Seeds for Success

This is our third and final installment of a 3-part series to familiarize you with the common corn seedling diseases you may encounter this spring.  Part 1 was a discussion of conditions that promote disease prominence in US fields.  Part 2 described what those particular common pests were.  Now let’s wrap up with ideas to help you fight back. Stay tuned for the next series about soybeans!

Content by Mark Jeschke, Ph.D., Agronomy Manager, Corteva Agriscience

Managing corn seedling diseases begins with an effective fungicide seed treatment package. Additionally, growers can help to minimize the effects of seedling diseases by avoiding planting when soil temperatures are likely to remain low for an extended period of time. Management practices that minimize soil compaction, crusting, dense crop residue over the row, herbicide injury, or fertilizer injury will help maintain seedling health and reduce susceptibility to soilborne pathogens.

Seed Treatments

Like all pesticides, seed-applied fungicides break down in the soil. Applied at label rates, these products can provide protection against seedling diseases for six weeks after planting. The benefits of this early protection can extend all season though, as the establishment of a strong and healthy root system can make the plant better able to fend off pathogens later in the season.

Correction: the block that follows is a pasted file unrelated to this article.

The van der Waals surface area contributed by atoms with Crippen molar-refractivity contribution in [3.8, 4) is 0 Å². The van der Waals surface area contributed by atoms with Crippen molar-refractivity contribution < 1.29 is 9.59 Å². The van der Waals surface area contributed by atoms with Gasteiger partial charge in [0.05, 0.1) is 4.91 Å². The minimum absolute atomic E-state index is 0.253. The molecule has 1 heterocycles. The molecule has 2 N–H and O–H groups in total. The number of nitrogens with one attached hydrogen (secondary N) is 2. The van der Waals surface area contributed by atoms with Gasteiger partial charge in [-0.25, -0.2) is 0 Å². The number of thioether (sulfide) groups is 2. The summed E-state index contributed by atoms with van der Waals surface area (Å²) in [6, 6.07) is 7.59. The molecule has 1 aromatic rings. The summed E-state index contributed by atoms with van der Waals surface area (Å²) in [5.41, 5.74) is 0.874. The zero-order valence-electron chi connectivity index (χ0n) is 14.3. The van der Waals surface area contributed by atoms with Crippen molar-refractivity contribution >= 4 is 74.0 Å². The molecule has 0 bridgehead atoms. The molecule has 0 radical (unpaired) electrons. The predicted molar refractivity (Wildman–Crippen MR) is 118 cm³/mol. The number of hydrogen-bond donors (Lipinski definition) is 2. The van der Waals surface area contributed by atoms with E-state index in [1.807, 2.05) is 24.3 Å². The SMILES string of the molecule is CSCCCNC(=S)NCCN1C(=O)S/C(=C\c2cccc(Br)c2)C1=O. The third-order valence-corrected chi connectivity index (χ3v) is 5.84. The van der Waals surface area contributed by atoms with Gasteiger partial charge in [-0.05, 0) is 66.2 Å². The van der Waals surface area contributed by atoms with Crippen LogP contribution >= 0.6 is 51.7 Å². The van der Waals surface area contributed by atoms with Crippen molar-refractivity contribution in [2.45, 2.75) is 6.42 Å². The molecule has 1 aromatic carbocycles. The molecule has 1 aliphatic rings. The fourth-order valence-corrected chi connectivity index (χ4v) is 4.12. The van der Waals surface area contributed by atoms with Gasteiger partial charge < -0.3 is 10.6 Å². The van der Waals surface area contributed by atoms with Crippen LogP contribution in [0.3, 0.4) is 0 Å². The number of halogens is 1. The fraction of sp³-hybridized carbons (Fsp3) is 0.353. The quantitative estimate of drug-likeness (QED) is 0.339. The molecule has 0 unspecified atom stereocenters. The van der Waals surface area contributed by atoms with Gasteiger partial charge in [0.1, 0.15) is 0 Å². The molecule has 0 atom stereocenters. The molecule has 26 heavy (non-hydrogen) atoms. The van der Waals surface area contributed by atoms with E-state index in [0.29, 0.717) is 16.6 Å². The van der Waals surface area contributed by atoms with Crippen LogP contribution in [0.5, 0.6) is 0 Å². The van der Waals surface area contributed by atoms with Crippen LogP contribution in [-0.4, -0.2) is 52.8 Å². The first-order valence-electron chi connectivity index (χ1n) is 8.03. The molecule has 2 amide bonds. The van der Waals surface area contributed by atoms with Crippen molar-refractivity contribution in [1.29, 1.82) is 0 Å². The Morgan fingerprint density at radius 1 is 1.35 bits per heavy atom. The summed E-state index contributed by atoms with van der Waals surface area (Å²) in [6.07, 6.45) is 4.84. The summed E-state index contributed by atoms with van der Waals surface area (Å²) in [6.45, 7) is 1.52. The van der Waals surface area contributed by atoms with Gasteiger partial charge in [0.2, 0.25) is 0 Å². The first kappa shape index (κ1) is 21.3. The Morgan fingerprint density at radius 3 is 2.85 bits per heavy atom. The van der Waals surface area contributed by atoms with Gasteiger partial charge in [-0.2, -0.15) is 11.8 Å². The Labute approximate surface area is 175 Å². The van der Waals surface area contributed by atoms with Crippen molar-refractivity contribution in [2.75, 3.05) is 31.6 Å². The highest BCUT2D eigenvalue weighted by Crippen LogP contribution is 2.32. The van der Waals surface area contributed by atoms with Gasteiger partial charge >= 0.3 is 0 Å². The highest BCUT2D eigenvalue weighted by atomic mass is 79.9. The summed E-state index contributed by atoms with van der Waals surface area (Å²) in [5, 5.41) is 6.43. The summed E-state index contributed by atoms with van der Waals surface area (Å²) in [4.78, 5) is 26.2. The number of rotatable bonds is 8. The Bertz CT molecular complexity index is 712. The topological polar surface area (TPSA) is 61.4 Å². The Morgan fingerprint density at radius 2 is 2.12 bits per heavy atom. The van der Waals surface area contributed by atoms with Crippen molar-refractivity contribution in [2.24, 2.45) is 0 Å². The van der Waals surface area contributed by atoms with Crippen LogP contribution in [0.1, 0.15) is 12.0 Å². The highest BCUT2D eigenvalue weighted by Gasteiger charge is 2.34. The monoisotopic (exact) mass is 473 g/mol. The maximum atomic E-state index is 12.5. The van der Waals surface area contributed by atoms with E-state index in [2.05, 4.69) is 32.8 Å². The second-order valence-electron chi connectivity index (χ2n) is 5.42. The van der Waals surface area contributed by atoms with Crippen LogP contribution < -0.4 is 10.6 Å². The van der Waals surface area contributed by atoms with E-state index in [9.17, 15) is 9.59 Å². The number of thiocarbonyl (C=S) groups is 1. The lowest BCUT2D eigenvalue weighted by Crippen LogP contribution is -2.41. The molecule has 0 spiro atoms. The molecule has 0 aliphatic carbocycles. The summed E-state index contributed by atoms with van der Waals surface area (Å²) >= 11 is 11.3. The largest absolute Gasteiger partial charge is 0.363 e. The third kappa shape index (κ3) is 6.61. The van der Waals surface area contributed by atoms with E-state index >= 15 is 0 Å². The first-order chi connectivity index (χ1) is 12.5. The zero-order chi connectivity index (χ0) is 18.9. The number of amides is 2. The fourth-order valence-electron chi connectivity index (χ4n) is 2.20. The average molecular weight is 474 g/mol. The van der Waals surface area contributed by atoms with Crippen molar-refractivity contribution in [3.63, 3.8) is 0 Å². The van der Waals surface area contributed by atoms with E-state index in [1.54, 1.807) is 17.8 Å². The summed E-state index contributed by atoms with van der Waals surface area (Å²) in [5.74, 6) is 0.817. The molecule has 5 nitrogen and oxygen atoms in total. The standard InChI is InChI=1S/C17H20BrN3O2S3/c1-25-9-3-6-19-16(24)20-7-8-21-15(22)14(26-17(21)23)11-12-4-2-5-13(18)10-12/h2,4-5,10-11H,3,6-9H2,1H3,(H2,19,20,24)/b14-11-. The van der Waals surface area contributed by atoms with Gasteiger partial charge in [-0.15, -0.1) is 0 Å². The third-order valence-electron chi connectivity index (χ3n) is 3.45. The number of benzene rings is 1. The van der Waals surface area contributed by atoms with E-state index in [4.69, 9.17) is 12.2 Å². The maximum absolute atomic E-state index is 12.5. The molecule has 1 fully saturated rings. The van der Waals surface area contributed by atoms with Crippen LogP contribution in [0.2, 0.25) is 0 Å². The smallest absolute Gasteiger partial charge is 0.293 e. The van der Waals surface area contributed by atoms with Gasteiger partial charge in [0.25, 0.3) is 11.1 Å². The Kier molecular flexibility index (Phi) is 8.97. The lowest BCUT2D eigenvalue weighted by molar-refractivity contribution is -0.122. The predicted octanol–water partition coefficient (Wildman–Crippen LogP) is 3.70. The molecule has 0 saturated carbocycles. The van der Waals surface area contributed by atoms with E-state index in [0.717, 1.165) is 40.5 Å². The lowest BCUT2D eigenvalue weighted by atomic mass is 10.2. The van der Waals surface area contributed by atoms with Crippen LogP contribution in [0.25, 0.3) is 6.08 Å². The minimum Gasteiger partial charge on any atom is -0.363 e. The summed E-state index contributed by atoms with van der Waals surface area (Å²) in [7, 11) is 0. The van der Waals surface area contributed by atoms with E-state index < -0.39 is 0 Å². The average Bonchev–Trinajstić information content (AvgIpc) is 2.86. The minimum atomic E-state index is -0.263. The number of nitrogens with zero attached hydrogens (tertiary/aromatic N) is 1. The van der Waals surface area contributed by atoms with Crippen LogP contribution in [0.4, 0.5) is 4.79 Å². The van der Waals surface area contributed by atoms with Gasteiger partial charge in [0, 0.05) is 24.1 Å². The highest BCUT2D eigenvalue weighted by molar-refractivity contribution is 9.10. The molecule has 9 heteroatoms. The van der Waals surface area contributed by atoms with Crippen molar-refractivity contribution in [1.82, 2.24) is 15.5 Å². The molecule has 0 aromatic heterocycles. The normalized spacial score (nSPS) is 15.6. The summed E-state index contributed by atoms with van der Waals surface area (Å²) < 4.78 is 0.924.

Insecticide seed treatments have no direct activity against diseases but may contribute to disease control in a secondary way. By reducing insect feeding on roots and plants, insecticide seed treatments reduce the points of entry into the seedling by pathogenic fungi. See what AgVenture brand seed treatments are available for corn. 

Soil Temperature at Planting

Most soil-borne pathogens are ineffective against a treated corn seed and a healthy, growing corn seedling. But at soil temperatures below 55°F (13°C), corn germination and emergence require three weeks or more.

Compacted seed furrow

A compacted seed furrow contributes to emergence struggles which can lead to more disease issues and other season-long problems.

During this time in the soil, the corn seed and seedling are vulnerable to a myriad of stresses that can weaken the plant and increase its susceptibility to seedling diseases that often thrive in cool, wet conditions. Primary stresses include excessive herbicide uptake, fertilizer burn, and insect feeding.


Growers should begin their corn planting in fields with lighter soils, good drainage, and minimum residue over the row. In heavy-textured, low-lying, or high-residue fields, especially those with a history of seedling diseases, early planting in cold soils is not recommended. Generally, growers should wait until soil temperatures rise above 50°F (10°C) and are likely to remain there before planting corn in those fields.

A seedbed that is well-drained with little or no crop residue over the row will reduce the risk of corn seedling diseases. Compaction, crusting and dense residue in the row are barriers to seedling emergence and are often a primary contributor to seedling disease development.

This ends our 3-part series on early season corn diseases.  Next up will be a similar peek into early season pests of soybeans!    

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